University of Alberta’s Institute for Stuttering Treatment and Research (ISTAR) have turned to videos for treating stuttering in a pioneering study that has produced amazing results.
In the pilot, conducted by Jessica Harasym, a speech-language pathologist with ISTAR, participants videos were recorded post-treatment when their fluency skills–breathing techniques, how to start their voice, or move forward in speech–were at their peak.
Participants were then required to watch their videos at least twice a week so as to give them an idea of where in when they are stuttering providing them clues about where improvements can be made. The more they saw the videos, the better the results were, with marked decrease in syllables stuttered.
Patients reported that their own perceptions that video self-modelling of VSM helps in personal and professional situations. VSM is a technique often used by sportsperson to improve upon their skills and perform better and this is the same principle on which the latest study is based.
Harasym said that the success of VSM for treatment of stuttering has given them some really useful information that they are now applying to their clinical practice and will help with designing followup studies as well.
“Video self-modelling is an exciting opportunity to further improve the long-term support of our clients’ fluency outside the confines of the clinic”, said ISTAR executive director Deryk Beal.
Tim Sesink, who suffered from stuttering, said that his fluency has greatly improved since coming to ISTAR. Sesink says he has bumpy moments when tired, stressed or surrounded by lots of people. He sees VSM as an important tool to maintain his forward momentum.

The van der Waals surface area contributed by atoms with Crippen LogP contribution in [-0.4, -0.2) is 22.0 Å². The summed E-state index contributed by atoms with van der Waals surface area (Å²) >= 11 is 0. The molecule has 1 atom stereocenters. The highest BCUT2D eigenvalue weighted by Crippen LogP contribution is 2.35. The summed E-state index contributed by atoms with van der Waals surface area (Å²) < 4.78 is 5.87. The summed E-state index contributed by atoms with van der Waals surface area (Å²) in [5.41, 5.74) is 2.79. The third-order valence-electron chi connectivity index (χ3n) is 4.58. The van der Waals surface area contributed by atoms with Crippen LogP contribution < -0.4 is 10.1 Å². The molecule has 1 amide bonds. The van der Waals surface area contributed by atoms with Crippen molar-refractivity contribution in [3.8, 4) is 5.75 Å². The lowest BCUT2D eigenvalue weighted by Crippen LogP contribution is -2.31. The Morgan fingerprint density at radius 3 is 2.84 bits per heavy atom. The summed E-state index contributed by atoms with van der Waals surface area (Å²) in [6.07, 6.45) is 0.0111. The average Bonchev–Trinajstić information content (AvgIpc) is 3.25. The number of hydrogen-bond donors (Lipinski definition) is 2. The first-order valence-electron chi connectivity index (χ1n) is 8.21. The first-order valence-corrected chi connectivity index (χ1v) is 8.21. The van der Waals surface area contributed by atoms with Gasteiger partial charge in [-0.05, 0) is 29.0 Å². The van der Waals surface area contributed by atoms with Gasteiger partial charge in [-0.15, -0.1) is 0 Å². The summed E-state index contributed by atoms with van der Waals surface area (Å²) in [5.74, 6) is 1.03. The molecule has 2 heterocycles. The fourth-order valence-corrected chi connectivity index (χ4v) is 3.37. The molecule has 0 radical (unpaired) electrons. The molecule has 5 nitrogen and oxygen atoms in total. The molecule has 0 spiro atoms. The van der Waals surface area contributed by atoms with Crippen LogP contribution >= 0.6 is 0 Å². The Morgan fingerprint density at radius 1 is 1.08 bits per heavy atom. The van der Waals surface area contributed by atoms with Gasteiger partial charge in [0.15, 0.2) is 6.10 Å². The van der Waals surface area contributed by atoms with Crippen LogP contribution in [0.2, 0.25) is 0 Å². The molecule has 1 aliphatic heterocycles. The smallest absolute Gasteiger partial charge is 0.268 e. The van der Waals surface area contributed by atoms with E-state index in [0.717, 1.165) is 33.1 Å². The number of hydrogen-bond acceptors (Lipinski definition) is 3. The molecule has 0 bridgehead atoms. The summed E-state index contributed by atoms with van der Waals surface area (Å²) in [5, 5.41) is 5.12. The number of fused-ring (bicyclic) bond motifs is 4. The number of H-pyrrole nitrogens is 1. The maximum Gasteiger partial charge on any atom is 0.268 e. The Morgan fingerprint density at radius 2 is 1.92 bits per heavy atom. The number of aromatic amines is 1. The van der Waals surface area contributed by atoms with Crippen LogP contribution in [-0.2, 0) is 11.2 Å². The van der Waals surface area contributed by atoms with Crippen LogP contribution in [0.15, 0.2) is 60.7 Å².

“My speech isn’t perfect. There are still many times when I stutter, but I’ve become okay with it and have realized that it’s part of my experience,” he said. “Thanks to ISTAR, I’ve learned to manage it much better and communicate my thoughts in a clear way.”
This is for the first time that VSM is being used as another treatment approach for stuttering with adults. Results from a recent pilot study showed VSM helped reduce stuttering frequency in clients who had experienced relapse after therapy.
Just like any behaviour change, such as exercising or starting a new diet regime, relapse can be a concern with stuttering, said study co-author Marilyn Langevin, ISTAR’s director of research. VSM is a tool that can help manage those relapses and build confidence along the way.
“It’s hard to keep the motivation going, and video self-modelling helps clients see themselves perform the behaviour in a very confident, successful way,” said Langevin. “It builds their belief and their ability to do it and helps with motivation.”
Findings of the study have been published in the Journal of Fluency Disorders.